So in between being very busy with day to day DLL life there have been rumblings in the belly of the beast with regard to adding the full range of PADI tec courses to the already huge repertoire of courses already on the recreational menu.
I had the pleasure of being guided through the Tec40 and Tec45 programmes this summer and I am writing to share my experiences and allow you to see it from the point of view of someone actually going through the process of becoming a fledgling technical diver as opposed the deep sea gods who dwell in the realms of instructorhood….
The knowledge development session kicked off the course which basically entailed me being sat down on the floor of the classroom with a twinset strapped to my back with my head full of new ways of doing things and planning dives. However it didn’t take long for me to realise that it actually all made logical sense and the new view of the diving that had been imparted on me if anything made me see recreational single tank diving in a whole new light too.
So Alex and I (and Jen – if anyone remembers the avengers photo) trotted off to Wraysbury where I strapped on the twins and a stage and jumped in the water. After the initial fumbling attaching the clips on the stage to the harness we descended. It became immediately apparent just how nice it is to dive this configuration.
Think back to the days when you first strapped a tank to your back and jumped in the pool – remember that feeling of the weight of the cylinder pulling you to one side or the other? Naturally the human body quickly develops muscle memory and the core strength automatically corrects this so after a few hours you are very stable. However beneath the surface those muscles are still working. Once you dive in twins the first thing you notice is just how stable they are, absolutely no rolling in the water and even distribution of weight coupled with the aforementioned good core strength means you feel very relaxed and comfortable quickly.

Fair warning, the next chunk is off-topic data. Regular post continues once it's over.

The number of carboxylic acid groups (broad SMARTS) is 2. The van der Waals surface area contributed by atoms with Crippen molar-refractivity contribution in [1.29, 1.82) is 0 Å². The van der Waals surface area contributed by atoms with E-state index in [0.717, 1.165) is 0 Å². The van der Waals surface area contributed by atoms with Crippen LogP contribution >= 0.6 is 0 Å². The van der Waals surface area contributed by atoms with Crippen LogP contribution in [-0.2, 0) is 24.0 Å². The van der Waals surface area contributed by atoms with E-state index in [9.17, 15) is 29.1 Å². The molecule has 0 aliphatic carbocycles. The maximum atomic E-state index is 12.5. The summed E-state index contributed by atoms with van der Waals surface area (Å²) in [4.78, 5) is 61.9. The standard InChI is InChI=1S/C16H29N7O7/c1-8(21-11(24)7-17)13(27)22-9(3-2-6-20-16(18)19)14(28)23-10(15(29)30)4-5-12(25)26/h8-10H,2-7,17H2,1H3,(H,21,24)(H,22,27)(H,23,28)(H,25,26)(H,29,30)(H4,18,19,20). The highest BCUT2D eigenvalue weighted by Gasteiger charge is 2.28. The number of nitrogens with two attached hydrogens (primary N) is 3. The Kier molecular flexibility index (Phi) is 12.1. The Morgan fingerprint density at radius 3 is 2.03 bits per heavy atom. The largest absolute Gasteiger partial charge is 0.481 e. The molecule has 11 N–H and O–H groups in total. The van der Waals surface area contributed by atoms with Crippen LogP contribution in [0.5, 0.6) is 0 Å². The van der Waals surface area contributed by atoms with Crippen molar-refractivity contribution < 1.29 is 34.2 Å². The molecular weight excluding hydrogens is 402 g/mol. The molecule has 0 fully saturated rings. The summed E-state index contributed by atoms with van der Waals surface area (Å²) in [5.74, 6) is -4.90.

It does initially feel odd that with every fin kick the stage that is clipped to your left hand side rhythmically swings back and forth a tiny amount, and yeah for sure shut down drills are a bit of a bugger to start with, but these are absolutely nothing compared to doing your first ever no mask swim or a Buddha style hover and the rest of the skills in the course are basically developments of already ingrained abilities as a diver.
The real beauty came with the qualification dives. 40m!
Let’s take a quick look at what it actually means to dive to 40m on a normal recreational dive. 40m underwater with a single tank, single regulator and often a single means of buoyancy. Only 1 of those things needs to fail and we have a very interesting ascent ahead of us!
When we compare that to technical at 40m with 2 (or more) cylinders, 2 regulators, 2 means of buoyancy and a plan, and a back up plan etc….
Both are perfectly acceptable ways of diving into the depths – but which one would you feel more confortable with?